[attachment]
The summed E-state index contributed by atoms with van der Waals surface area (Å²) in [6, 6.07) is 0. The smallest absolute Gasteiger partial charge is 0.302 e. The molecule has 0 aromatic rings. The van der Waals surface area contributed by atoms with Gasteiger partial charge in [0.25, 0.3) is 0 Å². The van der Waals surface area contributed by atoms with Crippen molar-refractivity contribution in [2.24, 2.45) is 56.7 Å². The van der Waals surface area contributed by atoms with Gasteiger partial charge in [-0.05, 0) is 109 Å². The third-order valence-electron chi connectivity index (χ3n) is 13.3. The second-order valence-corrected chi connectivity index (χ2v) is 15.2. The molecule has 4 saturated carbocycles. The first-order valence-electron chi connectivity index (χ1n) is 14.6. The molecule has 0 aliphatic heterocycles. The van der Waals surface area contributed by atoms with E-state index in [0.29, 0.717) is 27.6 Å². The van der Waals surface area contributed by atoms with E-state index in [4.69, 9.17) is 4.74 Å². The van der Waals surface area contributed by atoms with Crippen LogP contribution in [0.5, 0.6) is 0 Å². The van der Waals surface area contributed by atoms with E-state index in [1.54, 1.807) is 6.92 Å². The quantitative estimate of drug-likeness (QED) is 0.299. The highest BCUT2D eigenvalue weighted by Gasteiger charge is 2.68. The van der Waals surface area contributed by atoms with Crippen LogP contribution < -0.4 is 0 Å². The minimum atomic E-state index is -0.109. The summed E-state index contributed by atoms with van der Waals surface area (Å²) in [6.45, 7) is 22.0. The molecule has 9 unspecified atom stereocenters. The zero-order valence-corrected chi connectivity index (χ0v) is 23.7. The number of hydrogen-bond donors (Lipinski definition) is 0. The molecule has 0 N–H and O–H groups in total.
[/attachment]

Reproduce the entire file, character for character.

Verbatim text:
The summed E-state index contributed by atoms with van der Waals surface area (Å²) in [6, 6.07) is 0. The smallest absolute Gasteiger partial charge is 0.302 e. The molecule has 0 aromatic rings. The van der Waals surface area contributed by atoms with Gasteiger partial charge in [0.25, 0.3) is 0 Å². The van der Waals surface area contributed by atoms with Crippen molar-refractivity contribution in [2.24, 2.45) is 56.7 Å². The van der Waals surface area contributed by atoms with Gasteiger partial charge in [-0.05, 0) is 109 Å². The third-order valence-electron chi connectivity index (χ3n) is 13.3. The second-order valence-corrected chi connectivity index (χ2v) is 15.2. The molecule has 4 saturated carbocycles. The first-order valence-electron chi connectivity index (χ1n) is 14.6. The molecule has 0 aliphatic heterocycles. The van der Waals surface area contributed by atoms with E-state index in [0.29, 0.717) is 27.6 Å². The van der Waals surface area contributed by atoms with E-state index in [4.69, 9.17) is 4.74 Å². The van der Waals surface area contributed by atoms with Crippen LogP contribution in [0.5, 0.6) is 0 Å². The van der Waals surface area contributed by atoms with E-state index in [1.54, 1.807) is 6.92 Å². The quantitative estimate of drug-likeness (QED) is 0.299. The highest BCUT2D eigenvalue weighted by Gasteiger charge is 2.68. The van der Waals surface area contributed by atoms with Crippen LogP contribution < -0.4 is 0 Å². The minimum atomic E-state index is -0.109. The summed E-state index contributed by atoms with van der Waals surface area (Å²) in [6.45, 7) is 22.0. The molecule has 9 unspecified atom stereocenters. The zero-order valence-corrected chi connectivity index (χ0v) is 23.7. The number of hydrogen-bond donors (Lipinski definition) is 0. The molecule has 0 N–H and O–H groups in total.